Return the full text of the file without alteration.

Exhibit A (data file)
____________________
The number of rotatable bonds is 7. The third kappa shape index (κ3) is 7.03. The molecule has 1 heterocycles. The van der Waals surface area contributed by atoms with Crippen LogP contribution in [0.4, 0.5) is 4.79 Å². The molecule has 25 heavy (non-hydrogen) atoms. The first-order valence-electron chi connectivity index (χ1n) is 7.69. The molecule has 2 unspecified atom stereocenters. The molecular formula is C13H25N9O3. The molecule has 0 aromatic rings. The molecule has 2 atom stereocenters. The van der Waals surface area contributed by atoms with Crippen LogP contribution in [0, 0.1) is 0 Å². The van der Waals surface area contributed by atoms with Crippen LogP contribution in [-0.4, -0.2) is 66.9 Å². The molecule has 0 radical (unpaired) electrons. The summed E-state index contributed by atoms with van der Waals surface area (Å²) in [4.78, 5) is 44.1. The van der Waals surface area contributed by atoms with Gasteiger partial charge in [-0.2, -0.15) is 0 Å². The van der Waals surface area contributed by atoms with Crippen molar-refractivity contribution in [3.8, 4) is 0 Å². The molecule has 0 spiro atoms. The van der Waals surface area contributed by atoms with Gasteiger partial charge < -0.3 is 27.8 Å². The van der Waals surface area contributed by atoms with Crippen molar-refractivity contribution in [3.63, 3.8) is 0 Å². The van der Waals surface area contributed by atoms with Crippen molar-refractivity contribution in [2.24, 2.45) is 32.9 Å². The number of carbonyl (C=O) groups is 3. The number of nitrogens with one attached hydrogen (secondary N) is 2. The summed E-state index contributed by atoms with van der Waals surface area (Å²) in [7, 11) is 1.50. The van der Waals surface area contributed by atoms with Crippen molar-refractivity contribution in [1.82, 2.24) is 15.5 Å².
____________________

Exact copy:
The number of rotatable bonds is 7. The third kappa shape index (κ3) is 7.03. The molecule has 1 heterocycles. The van der Waals surface area contributed by atoms with Crippen LogP contribution in [0.4, 0.5) is 4.79 Å². The molecule has 25 heavy (non-hydrogen) atoms. The first-order valence-electron chi connectivity index (χ1n) is 7.69. The molecule has 2 unspecified atom stereocenters. The molecular formula is C13H25N9O3. The molecule has 0 aromatic rings. The molecule has 2 atom stereocenters. The van der Waals surface area contributed by atoms with Crippen LogP contribution in [0, 0.1) is 0 Å². The van der Waals surface area contributed by atoms with Crippen LogP contribution in [-0.4, -0.2) is 66.9 Å². The molecule has 0 radical (unpaired) electrons. The summed E-state index contributed by atoms with van der Waals surface area (Å²) in [4.78, 5) is 44.1. The van der Waals surface area contributed by atoms with Gasteiger partial charge in [-0.2, -0.15) is 0 Å². The van der Waals surface area contributed by atoms with Crippen molar-refractivity contribution in [3.8, 4) is 0 Å². The molecule has 0 spiro atoms. The van der Waals surface area contributed by atoms with Gasteiger partial charge < -0.3 is 27.8 Å². The van der Waals surface area contributed by atoms with Crippen molar-refractivity contribution in [3.63, 3.8) is 0 Å². The van der Waals surface area contributed by atoms with Crippen molar-refractivity contribution in [2.24, 2.45) is 32.9 Å². The number of carbonyl (C=O) groups is 3. The number of nitrogens with one attached hydrogen (secondary N) is 2. The summed E-state index contributed by atoms with van der Waals surface area (Å²) in [7, 11) is 1.50. The van der Waals surface area contributed by atoms with Crippen molar-refractivity contribution in [1.82, 2.24) is 15.5 Å².